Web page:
6. 6. <ul><li>Key responsible investment approaches </li></ul><ul><li>Support (positive screening) </li></ul><ul><li>Investing in companies producing positive products or services or with responsible business practices </li></ul><ul><li>Avoidance (negative screening) </li></ul><ul><li>Not investing in companies that do not meet ethical criteria </li></ul><ul><li>Engagement (shareholder activism) </li></ul><ul><li>Using the rights of ownership to maintain and improve business practice </li></ul>
  7. 7. Common investment funds <ul><li>Pooled investment vehicles- specifically for charities </li></ul><ul><li>Popular: Low minimum investment levels, tax exemptions, administratively simple </li></ul><ul><li>Must cater for the needs of a variety of investors - Individual charities can have limited influence over the responsible investment strategies employed. </li></ul><ul><li>Critical that charities are able to seek clear information on the responsible investment approaches of funds when deciding where to invest </li></ul>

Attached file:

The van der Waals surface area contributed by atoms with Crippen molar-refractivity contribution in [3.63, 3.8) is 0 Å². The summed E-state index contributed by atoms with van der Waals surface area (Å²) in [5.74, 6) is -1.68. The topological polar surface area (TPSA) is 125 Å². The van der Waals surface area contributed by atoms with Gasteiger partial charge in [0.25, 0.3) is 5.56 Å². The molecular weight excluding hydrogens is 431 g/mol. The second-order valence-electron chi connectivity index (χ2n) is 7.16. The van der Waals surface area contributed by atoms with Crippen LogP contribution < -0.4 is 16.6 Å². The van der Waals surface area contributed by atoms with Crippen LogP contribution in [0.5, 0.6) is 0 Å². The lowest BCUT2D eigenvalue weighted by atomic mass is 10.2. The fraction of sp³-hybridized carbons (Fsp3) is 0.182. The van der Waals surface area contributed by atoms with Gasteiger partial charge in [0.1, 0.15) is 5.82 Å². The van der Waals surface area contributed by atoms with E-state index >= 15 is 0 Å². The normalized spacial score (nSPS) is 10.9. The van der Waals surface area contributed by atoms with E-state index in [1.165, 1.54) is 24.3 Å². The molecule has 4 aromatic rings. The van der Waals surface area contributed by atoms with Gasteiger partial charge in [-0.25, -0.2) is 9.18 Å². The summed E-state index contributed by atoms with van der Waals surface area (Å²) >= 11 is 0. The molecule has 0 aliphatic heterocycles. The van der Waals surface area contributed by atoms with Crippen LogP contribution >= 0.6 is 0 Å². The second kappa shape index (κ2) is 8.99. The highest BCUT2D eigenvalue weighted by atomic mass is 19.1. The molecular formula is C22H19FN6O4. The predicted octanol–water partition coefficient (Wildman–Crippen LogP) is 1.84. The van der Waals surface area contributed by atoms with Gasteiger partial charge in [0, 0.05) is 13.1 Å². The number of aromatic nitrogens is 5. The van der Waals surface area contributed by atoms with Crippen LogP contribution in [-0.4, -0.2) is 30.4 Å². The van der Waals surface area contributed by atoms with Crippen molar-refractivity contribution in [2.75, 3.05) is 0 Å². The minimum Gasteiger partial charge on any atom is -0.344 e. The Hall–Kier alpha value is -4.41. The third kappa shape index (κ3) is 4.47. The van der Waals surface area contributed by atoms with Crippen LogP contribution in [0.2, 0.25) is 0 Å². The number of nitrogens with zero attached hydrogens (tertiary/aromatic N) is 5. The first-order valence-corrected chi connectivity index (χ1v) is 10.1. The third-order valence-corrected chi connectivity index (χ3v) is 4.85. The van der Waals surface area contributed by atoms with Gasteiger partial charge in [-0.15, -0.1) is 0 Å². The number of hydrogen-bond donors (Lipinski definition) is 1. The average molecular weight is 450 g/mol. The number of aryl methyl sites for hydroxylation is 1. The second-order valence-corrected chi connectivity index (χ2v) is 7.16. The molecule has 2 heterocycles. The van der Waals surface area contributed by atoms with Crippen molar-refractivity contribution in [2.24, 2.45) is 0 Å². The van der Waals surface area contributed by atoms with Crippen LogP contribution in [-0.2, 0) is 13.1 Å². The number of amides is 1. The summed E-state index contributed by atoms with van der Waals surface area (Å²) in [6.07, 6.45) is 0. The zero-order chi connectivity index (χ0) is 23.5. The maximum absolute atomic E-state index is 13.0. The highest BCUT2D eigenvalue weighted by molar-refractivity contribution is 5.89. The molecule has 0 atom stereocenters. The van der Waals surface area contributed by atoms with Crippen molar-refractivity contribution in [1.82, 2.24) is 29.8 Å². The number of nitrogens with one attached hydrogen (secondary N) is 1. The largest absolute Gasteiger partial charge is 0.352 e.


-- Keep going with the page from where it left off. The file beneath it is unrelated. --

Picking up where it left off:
8. 8. <ul><li>Research Findings </li></ul>
  9. 9. About the research <ul><li>Approached - </li></ul><ul><li>All 45 CIFs listed within Charity Commission guide as of August 2008 plus two pooled funds offered only to charities and one CIF due to be launched in early 2010 Information received on 42 funds </li></ul><ul><li>Asked - </li></ul><ul><li>Whether they had a responsible investment approach </li></ul><ul><li>Which ESG and E issues they addressed </li></ul><ul><li>The responsible investment approach taken by the fund manager (negative, positive screening, engagement) </li></ul>
  10. 10. 2006 Guide <ul><li>“ It may be an appropriate time for charity investors to ask fund managers to provide CIFs that better suit their SEE objectives. Examples could include: a CIF with specific environmental criteria or a CIF which focuses on companies that produce positive products or services” </li></ul>
  11. 11. Since 2006 <ul><li>Growth in uptake of SRI by charities </li></ul><ul><li>Mainstreaming of concept </li></ul><ul><li>Expectation that ESG integration consonant with and may be demanded by fiduciary duty </li></ul><ul><li>UNPRI – Foundations & their asset managers are members </li></ul>
  12. 12. 2009 Pooled Funds: SRI Opportunities <ul><li>All ESG and E issues surveyed were incorporated in screening processes by at least two funds </li></ul><ul><li>Some provided details of engagement policies and how they integrate financially material ESG issues into their investments </li></ul><ul><li>Fourteen fund managers of CIFs are signatories to the UNPRI </li></ul>